In the documents, Huntsman Cancer Foundation asks that the institute present an annual written report to the foundation. If approved, the foundation would provide an additional donation at a minimum of $10 million a year.

Donations from businesses and community members aren’t always disbursed to Huntsman Cancer Institute for research immediately. Sheehan says “Gift income is distributed to HCI in conjunction with its annual approved budget, and in accordance with any restrictions on gifts.” She explains, “HCI administration has instructed Huntsman Cancer Foundation that it is the institute’s preference to receive gifts on this giving cycle annually, so that distributions support” the institute’s annual budget, which is planned by the University of Utah. She says donations of less than $100,000 are distributed to HCI at least quarterly, and any donation more than $100,000 is distributed immediately.

The foundation sends those funds to the institute via checks that are deposited into restricted accounts. If a donation is given with a stipulation that it funds a certain type of research—breast cancer, for instance—that is communicated when the funds are deposited. They check back later to make sure the donations were used appropriately.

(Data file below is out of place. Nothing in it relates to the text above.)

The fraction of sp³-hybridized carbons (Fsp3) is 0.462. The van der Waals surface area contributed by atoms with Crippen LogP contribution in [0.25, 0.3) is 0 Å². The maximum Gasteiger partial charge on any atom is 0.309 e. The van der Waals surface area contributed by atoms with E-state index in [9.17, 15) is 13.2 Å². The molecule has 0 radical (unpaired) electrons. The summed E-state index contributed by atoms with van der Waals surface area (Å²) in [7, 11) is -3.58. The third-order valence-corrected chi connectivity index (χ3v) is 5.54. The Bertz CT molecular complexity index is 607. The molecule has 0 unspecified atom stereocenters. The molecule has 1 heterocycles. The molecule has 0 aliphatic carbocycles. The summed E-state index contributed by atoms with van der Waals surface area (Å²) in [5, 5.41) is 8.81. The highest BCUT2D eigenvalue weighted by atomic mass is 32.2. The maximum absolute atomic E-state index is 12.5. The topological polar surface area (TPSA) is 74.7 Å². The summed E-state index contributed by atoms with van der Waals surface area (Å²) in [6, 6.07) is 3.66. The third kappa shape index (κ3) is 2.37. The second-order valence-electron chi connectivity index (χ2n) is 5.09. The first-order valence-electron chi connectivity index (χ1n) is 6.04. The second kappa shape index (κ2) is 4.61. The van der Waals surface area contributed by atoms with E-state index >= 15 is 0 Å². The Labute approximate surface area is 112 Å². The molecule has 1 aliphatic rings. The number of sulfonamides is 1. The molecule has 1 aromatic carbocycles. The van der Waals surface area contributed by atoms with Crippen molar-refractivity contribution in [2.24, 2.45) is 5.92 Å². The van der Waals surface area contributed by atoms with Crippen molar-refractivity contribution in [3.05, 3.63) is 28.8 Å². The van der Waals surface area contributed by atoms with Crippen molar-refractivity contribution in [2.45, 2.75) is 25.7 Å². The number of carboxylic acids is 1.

The $120 million of new funding would have been in addition to what the foundation would already have directed to the institute from private donations.

Cancer Hospital Revenues

Currently, one of the three main sources of funding for Huntsman Cancer Institute and its research comes from revenue generated by Huntsman Cancer Hospital. A percentage of those revenues are reinvested in the cancer hospital, with the remainder being split between HCI and the University’s health care system.

The memorandum proposed that, for the next three years, 25% of the revenues would be reinvested in the cancer hospital and the remaining 75% would go to Huntsman Cancer Institute—constituting about $48 million a year. This proposal would have reallocated 25% of the funds, which are currently going to University of Utah Health.

After those three years, according to the documents, 25% would go to the cancer hospital, 25% to University of Utah Health, and 50% to the institute.

The CEO’s authority